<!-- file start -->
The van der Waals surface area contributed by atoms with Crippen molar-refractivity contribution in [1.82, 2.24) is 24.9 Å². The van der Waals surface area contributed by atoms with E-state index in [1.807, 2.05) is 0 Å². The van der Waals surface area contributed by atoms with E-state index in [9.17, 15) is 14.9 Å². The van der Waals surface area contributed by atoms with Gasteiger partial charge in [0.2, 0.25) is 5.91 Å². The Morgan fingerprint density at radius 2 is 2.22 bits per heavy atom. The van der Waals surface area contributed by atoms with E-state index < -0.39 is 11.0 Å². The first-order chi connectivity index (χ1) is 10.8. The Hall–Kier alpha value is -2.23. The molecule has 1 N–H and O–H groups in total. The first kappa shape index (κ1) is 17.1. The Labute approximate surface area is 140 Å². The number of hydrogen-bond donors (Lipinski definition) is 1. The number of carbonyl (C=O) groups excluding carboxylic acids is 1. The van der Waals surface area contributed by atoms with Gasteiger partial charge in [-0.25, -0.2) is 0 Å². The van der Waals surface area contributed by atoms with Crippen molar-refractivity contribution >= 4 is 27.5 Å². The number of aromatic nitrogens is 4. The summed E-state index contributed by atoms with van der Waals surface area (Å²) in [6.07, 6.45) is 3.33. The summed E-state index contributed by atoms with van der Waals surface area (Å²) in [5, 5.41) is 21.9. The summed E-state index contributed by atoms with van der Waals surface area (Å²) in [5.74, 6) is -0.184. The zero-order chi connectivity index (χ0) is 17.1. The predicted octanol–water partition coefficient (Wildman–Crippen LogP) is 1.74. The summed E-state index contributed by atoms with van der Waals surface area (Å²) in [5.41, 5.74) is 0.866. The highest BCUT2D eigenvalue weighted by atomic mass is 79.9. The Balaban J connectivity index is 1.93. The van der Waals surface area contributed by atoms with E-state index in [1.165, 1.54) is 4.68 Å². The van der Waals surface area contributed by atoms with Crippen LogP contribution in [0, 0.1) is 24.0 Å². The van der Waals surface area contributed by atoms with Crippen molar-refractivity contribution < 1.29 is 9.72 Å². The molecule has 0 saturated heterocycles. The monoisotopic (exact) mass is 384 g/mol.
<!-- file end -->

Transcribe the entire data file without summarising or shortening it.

The van der Waals surface area contributed by atoms with Crippen molar-refractivity contribution in [1.82, 2.24) is 24.9 Å². The van der Waals surface area contributed by atoms with E-state index in [1.807, 2.05) is 0 Å². The van der Waals surface area contributed by atoms with E-state index in [9.17, 15) is 14.9 Å². The van der Waals surface area contributed by atoms with Gasteiger partial charge in [0.2, 0.25) is 5.91 Å². The Morgan fingerprint density at radius 2 is 2.22 bits per heavy atom. The van der Waals surface area contributed by atoms with E-state index < -0.39 is 11.0 Å². The first-order chi connectivity index (χ1) is 10.8. The Hall–Kier alpha value is -2.23. The molecule has 1 N–H and O–H groups in total. The first kappa shape index (κ1) is 17.1. The Labute approximate surface area is 140 Å². The number of hydrogen-bond donors (Lipinski definition) is 1. The number of carbonyl (C=O) groups excluding carboxylic acids is 1. The van der Waals surface area contributed by atoms with Gasteiger partial charge in [-0.25, -0.2) is 0 Å². The van der Waals surface area contributed by atoms with Crippen molar-refractivity contribution >= 4 is 27.5 Å². The number of aromatic nitrogens is 4. The summed E-state index contributed by atoms with van der Waals surface area (Å²) in [6.07, 6.45) is 3.33. The summed E-state index contributed by atoms with van der Waals surface area (Å²) in [5, 5.41) is 21.9. The summed E-state index contributed by atoms with van der Waals surface area (Å²) in [5.74, 6) is -0.184. The zero-order chi connectivity index (χ0) is 17.1. The predicted octanol–water partition coefficient (Wildman–Crippen LogP) is 1.74. The summed E-state index contributed by atoms with van der Waals surface area (Å²) in [5.41, 5.74) is 0.866. The highest BCUT2D eigenvalue weighted by atomic mass is 79.9. The Balaban J connectivity index is 1.93. The van der Waals surface area contributed by atoms with E-state index in [1.165, 1.54) is 4.68 Å². The van der Waals surface area contributed by atoms with Crippen LogP contribution in [0, 0.1) is 24.0 Å². The van der Waals surface area contributed by atoms with Crippen molar-refractivity contribution < 1.29 is 9.72 Å². The molecule has 0 saturated heterocycles. The monoisotopic (exact) mass is 384 g/mol.